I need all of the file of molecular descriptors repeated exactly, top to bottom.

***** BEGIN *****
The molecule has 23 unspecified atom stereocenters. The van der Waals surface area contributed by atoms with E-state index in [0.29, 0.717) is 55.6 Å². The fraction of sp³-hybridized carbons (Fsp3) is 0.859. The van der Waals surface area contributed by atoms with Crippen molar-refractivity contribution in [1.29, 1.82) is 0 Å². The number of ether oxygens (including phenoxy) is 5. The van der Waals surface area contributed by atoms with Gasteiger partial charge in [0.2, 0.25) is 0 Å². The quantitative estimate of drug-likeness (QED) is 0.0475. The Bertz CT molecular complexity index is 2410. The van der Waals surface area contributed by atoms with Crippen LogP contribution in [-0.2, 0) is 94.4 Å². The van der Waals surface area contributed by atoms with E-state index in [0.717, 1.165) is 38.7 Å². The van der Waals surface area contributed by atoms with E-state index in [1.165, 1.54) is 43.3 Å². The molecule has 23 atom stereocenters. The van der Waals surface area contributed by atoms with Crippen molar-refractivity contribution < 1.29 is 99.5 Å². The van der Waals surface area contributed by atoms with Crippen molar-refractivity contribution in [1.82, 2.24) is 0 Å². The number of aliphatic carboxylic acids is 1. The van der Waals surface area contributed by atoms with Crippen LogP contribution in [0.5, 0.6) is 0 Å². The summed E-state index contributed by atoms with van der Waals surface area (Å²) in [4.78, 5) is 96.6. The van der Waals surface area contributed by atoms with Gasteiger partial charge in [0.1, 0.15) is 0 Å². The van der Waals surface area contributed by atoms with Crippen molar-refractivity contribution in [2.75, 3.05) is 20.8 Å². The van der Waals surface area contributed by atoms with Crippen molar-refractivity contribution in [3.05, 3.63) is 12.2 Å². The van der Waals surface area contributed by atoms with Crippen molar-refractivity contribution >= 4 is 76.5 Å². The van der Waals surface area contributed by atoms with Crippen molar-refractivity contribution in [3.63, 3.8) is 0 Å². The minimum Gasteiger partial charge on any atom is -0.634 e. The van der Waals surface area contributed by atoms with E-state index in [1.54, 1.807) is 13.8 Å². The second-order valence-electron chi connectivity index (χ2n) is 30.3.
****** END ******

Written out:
The molecule has 23 unspecified atom stereocenters. The van der Waals surface area contributed by atoms with E-state index in [0.29, 0.717) is 55.6 Å². The fraction of sp³-hybridized carbons (Fsp3) is 0.859. The van der Waals surface area contributed by atoms with Crippen molar-refractivity contribution in [1.29, 1.82) is 0 Å². The number of ether oxygens (including phenoxy) is 5. The van der Waals surface area contributed by atoms with Gasteiger partial charge in [0.2, 0.25) is 0 Å². The quantitative estimate of drug-likeness (QED) is 0.0475. The Bertz CT molecular complexity index is 2410. The van der Waals surface area contributed by atoms with Crippen LogP contribution in [-0.2, 0) is 94.4 Å². The van der Waals surface area contributed by atoms with E-state index in [0.717, 1.165) is 38.7 Å². The van der Waals surface area contributed by atoms with E-state index in [1.165, 1.54) is 43.3 Å². The molecule has 23 atom stereocenters. The van der Waals surface area contributed by atoms with Crippen molar-refractivity contribution < 1.29 is 99.5 Å². The van der Waals surface area contributed by atoms with Crippen molar-refractivity contribution in [1.82, 2.24) is 0 Å². The number of aliphatic carboxylic acids is 1. The van der Waals surface area contributed by atoms with Crippen LogP contribution in [0.5, 0.6) is 0 Å². The summed E-state index contributed by atoms with van der Waals surface area (Å²) in [4.78, 5) is 96.6. The van der Waals surface area contributed by atoms with Gasteiger partial charge in [0.1, 0.15) is 0 Å². The van der Waals surface area contributed by atoms with Crippen molar-refractivity contribution in [2.75, 3.05) is 20.8 Å². The van der Waals surface area contributed by atoms with Crippen molar-refractivity contribution in [3.05, 3.63) is 12.2 Å². The van der Waals surface area contributed by atoms with Crippen molar-refractivity contribution >= 4 is 76.5 Å². The van der Waals surface area contributed by atoms with Crippen molar-refractivity contribution in [3.63, 3.8) is 0 Å². The minimum Gasteiger partial charge on any atom is -0.634 e. The van der Waals surface area contributed by atoms with E-state index in [1.54, 1.807) is 13.8 Å². The second-order valence-electron chi connectivity index (χ2n) is 30.3.